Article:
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Wind in the sales

The Indian consumer sector has been a stock market darling, outperforming the Sensex by over 25 percentage points over the last two years. What are the megatrends to drive growth in the next five years?
Are consumers beginning to mobilise in India to the exponential degree seen in other emerging markets, or are the structural issues that have held India back still too entrenched?

India is a massive country with a large and diverse population - about 65% of whom still live in rural areas. It has always been a consumption-led economy and we believe it will continue to be so, given: its improving income pyramid – whose shape has now changed from a pyramid to a diamond with the rising middle class, increasing urbanisation, the strong demographic dividend - with one of the youngest populations in the world (about half of India’s population is under 25), the declining dependency ratio, and a rising preference for better goods and services. Structural issues do exist, given low per capita incomes and the still relatively high dependency on monsoon. However, the Indian consumer sector is witnessing one of the fastest growths vs. other geographies across the world, developing or developed, and we do see some structural changes.

The Indian consumer sector has been a stock market darling, outperforming the Sensex by over 25 percentage points over the last two years. What are the megatrends to drive growth in the next five years?

We identify three megatrends that will drive strong high-teen earnings growth for next five years, with a more meaningful impact in FY21-24e.

Firstly there is the rise of direct reach in India. This is essentially increasing sales servicing to mom & pop FMCG retail outlets in Tier 2 & Tier 3 towns. We expect this to structurally propel volume growth higher for longer.

Secondly there is the rise of e-tail, which is creating a market for niche and premium products. Online retailing is breaking down distribution barriers, and brand managers are excited, as this is helping them to test new categories and different products, which otherwise would not have been made widely available and would have fallen short of a commercial launch. We see an avalanche of new product launches – which will act as a new engine for sales volume growth.

The third megatrend is the rise of Ayurvedic products – with a second wave discovering new opportunities and markets. We believe the second Ayurvedic wave will be created by mainstream companies, as these products continue to grow by twice the sector average, as the category is accepted both at the premium end and in the mass-market.

How are companies incorporating Ayurvedic products into their offering?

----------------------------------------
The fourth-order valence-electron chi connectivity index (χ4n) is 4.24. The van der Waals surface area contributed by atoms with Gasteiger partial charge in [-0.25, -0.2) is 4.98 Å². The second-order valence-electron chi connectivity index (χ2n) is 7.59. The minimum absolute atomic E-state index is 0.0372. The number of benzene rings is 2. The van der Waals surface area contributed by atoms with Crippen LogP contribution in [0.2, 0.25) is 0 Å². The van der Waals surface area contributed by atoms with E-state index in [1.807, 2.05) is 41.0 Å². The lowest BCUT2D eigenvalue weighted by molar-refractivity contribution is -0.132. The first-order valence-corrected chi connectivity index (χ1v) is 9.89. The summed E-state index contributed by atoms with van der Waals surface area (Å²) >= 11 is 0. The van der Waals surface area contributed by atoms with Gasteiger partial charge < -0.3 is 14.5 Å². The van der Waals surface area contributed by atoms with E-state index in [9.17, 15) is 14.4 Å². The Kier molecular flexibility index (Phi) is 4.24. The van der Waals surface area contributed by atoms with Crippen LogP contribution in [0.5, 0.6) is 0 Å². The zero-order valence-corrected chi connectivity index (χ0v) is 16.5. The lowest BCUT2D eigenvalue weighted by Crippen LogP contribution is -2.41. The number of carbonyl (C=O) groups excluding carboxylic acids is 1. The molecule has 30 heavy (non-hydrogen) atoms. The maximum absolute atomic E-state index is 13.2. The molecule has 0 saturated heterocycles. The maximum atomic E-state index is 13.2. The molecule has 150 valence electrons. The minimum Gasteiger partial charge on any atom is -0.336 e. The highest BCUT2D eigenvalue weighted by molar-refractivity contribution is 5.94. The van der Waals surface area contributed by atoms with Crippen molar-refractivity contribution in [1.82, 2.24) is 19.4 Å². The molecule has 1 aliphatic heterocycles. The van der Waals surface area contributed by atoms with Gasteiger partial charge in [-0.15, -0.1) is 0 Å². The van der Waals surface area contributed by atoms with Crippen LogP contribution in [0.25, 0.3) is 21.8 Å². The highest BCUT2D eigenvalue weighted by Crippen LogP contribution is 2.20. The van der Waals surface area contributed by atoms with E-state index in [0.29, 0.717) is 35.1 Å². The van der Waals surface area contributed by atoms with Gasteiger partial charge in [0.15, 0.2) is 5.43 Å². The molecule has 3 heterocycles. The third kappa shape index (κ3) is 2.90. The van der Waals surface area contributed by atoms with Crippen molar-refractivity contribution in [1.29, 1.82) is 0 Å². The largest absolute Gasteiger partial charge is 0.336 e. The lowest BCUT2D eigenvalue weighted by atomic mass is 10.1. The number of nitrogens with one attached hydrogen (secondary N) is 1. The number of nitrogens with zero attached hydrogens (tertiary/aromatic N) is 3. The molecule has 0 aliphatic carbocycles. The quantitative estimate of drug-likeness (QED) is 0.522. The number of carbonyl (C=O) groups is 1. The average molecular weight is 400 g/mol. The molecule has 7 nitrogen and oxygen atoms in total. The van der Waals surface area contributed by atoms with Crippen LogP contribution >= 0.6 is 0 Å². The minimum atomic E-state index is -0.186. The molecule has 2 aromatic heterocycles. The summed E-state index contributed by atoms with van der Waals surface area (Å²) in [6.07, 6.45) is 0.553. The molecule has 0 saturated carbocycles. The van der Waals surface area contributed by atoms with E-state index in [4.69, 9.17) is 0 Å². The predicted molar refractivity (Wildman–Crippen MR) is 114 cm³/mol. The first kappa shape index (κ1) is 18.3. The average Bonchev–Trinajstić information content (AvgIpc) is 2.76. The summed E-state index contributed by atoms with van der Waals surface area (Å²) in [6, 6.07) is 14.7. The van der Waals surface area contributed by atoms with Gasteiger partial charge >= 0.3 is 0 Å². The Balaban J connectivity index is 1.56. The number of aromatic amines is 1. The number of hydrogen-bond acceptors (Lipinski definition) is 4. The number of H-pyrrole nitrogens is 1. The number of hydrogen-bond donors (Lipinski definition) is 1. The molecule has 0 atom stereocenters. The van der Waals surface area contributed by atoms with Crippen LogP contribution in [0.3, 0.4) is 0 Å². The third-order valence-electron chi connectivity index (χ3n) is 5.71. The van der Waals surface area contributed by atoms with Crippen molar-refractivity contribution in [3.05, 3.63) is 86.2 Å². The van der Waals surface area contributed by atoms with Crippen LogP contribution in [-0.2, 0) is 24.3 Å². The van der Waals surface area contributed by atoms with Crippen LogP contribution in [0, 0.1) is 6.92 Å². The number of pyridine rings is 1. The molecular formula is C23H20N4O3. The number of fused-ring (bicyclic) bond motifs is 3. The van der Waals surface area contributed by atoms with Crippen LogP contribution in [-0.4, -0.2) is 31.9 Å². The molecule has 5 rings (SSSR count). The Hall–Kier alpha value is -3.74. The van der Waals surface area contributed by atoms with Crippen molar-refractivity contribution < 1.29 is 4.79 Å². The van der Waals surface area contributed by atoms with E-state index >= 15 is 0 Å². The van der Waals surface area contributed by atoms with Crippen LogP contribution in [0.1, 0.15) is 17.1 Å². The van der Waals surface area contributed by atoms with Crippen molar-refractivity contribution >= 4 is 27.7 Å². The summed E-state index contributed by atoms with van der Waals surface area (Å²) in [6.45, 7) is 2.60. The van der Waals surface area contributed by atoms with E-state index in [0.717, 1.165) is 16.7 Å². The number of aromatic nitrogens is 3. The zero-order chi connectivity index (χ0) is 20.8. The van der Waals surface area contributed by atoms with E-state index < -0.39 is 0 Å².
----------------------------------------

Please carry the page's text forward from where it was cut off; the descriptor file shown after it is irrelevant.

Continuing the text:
Ayurvedic products essentially means products made from natural ingredients that have health benefits. It is just another branch of the organic/naturals trend that is rising across the world. Consumer companies in India had to do R&D and launch Ayurvedic-based products to insulate themselves from the rise in this trend. Now, having invested in R&D and products, we expect companies to create a new revenue stream by taking these products global and leveraging their investments.

If we combine all these things, what does this mean for volume growth for the sector?

We expect companies that are key beneficiaries of these megatrends to see a leg up in volume growth. For the next three years, we expect average volume growth to be about 10% vs. 6.5% for the past 10-year average.

Is there much evidence of companies premiumising their products? Does this feed into it?

To an extent this is at work. Companies are becoming more sophisticated about providing premium products at accessible price points, to recruit consumers. Premiumisation of the portfolio adds c.2-3% to sales and also improves margins. The margins of almost all consumer companies have increased over the past decade on the back of this strong underlying trend.

So has the sector peaked?

We don’t think so. We see the sector undergoing structural changes: companies are increasingly premiumising their products, lowering costs and consolidating logistics, and they are becoming more sophisticated about their online offerings and boosting gross margins above physical retail. After a long time, we are seeing additional new growth vectors for the consumer sector. We believe all these factors will continue to drive elevated c.18%-20% earnings growth.

Once Indian companies catch up with some of the management and investor techniques that have been established in more developed markets for some time, will the potential will also dry up, or are there Indian-specific factors that are driving the sector?

It is true that some Indian companies are catching up to international norms (on data analytics, tech, diversification, etc) but there are several India-specific factors, including a strong R&D and innovation pipeline and investment in direct reach, which differs enormously in its potential compared with developed markets. We believe there are three ways to increase sales of consumer staples products: 1. Increased penetration; 2. Frequency of use; and 3. Premiumisation. India continues to benefit from all three, unlike developed countries, which will have premiumisation as the main driver. We believe India’s consumer story is a multi-decade one.
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